The FDA have recently issued a warning about fake Botox and fillers on the market, which are entirely unregulated and potentially fatal.
The beauty industry has exploded in recent years. Today it is worth an astonishing $445 billion, and startups are breaking into the market around the globe. Unfortunately, where there is success unfair competition tends to follow.
According to the latest OECD data, numbers of seized counterfeit cosmetics and perfumes are at an all-time high and skyrocketing, with 2012 seeing a 50 per cent year-on-year increase. The reality of the fake cosmetic market is that they’re everywhere; a simple online search over Google, eBay, Facebook and more reveals a horde of suspiciously-cheap bestseller eyeshadow palettes and lipsticks, designer perfumes, skincare and treatments of all kinds.
Counterfeit cosmetics copy genuine branded products, using the same packaging and trademarks in order to dupe customers into purchases, usually with an incentive of a discounted price. However, because they are created unlawfully they are entirely unregulated; counterfeit cosmetics can and often do contain many harmful ingredients including lead, mercury and even cyanide.
While all counterfeit cosmetics have the potential to be harmful, some can actually be fatal. An alarming recent trend? Fake botox.
Fake botox and fillers have caused hospitalisation, paralysis and even death for hundreds in recent years, leading the FDA to issue an official warning that it has not safety-approved liquid silicone or silicone gel for injection, and urging that people only accept treatment from trained professionals, carefully scrutinising institutions based on certifications. The problem appears to be growing: as resident doctor of E4's Body Fixers Dr. Tijion Esho tells BuzzFeed news, a third of his daily appointments are increasingly treating the aftereffects of counterfeit fillers, which he says simply “aren’t fit for purpose”.
Joseph O’Connell, a Connecticut-based plastic surgeon advises on how to avoid counterfeit botox, warning against discounts, which are usually too good to be true. “[Doctors] all pay close to the same price for Botox”, he advises, as it is bought directly from the company. He advises that patients ask to look at box packaging, and check for a hologram which signifies (although does not guarantee) authenticity.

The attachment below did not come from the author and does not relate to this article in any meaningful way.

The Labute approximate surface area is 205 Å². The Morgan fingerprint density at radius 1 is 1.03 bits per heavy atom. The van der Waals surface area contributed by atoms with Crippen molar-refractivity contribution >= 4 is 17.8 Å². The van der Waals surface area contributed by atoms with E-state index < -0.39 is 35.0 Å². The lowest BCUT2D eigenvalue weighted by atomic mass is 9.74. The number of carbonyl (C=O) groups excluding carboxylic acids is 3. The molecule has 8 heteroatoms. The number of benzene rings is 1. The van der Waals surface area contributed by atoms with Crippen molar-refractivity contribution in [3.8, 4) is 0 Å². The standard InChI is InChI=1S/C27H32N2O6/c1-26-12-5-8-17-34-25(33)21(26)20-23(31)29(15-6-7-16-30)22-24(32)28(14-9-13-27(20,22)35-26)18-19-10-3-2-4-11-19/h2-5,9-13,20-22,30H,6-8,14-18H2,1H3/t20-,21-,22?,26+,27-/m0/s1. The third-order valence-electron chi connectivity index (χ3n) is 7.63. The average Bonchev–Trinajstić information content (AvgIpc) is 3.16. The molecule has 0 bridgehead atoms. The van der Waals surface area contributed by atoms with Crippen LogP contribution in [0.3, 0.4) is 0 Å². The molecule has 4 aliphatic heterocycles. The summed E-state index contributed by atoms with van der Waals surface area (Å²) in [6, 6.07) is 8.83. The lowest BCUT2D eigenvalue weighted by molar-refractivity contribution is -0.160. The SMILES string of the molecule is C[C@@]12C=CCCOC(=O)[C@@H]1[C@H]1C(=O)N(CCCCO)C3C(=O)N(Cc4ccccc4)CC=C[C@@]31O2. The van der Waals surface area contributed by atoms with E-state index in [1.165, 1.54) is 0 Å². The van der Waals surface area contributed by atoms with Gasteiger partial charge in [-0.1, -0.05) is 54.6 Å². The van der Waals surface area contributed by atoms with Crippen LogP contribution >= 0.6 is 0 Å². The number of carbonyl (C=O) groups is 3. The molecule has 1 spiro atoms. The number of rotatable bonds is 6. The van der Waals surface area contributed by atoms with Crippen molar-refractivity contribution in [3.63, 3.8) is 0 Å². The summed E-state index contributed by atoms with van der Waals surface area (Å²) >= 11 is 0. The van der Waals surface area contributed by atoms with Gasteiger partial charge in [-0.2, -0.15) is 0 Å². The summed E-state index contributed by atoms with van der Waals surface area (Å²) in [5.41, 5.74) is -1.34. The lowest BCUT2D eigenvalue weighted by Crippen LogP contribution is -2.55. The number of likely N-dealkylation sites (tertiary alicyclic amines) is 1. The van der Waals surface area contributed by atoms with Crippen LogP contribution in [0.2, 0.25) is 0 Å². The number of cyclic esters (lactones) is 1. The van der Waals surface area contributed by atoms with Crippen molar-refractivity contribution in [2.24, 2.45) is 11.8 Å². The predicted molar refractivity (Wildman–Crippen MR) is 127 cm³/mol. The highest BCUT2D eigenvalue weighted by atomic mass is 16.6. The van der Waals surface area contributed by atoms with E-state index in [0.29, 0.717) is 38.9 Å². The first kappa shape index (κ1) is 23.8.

Botox and fillers today represent a billion-dollar industry, and one whose market not only looks younger, but is getting younger. According to the American Society for Aesthetic Plastic Surgery, the age group 19-34 now represents over 15% of consumers using botox. As the market fills out and more consumers hunt for discounts, education on this subject is vital.
Although fake botox seems like a counterfeit product you would never buy, unfortunately counterfeit goods are becoming harder and harder to spot. Consumers are almost always duped into purchasing counterfeit cosmetic treatments, and many speak out following bad experiences and unprecedented side effects.These types of cases are detrimental to consumers and filler brands like Botox, but more damaging are cases that go unreported and undiscovered, serving to further support the harmful underground industry.
Everyone has a responsibility and an incentive to end counterfeiting of cosmetics: consumers, retailers and brands alike. Consumers interested in fillers should take every precaution possible to find medical professionals to deliver the procedure, and also to be aware of the risks especially when looking for a good price deal. Brands and retailers are beginning to make efforts to make genuine products verifiable - from holograms to serial codes to verification checks that use public ledger blockchain - and these should be continued with an emphasis on delivering quality products as opposed to large discounts. To find out more on how brand protection can be implemented to guard against counterfeits, take a look at our free eBook.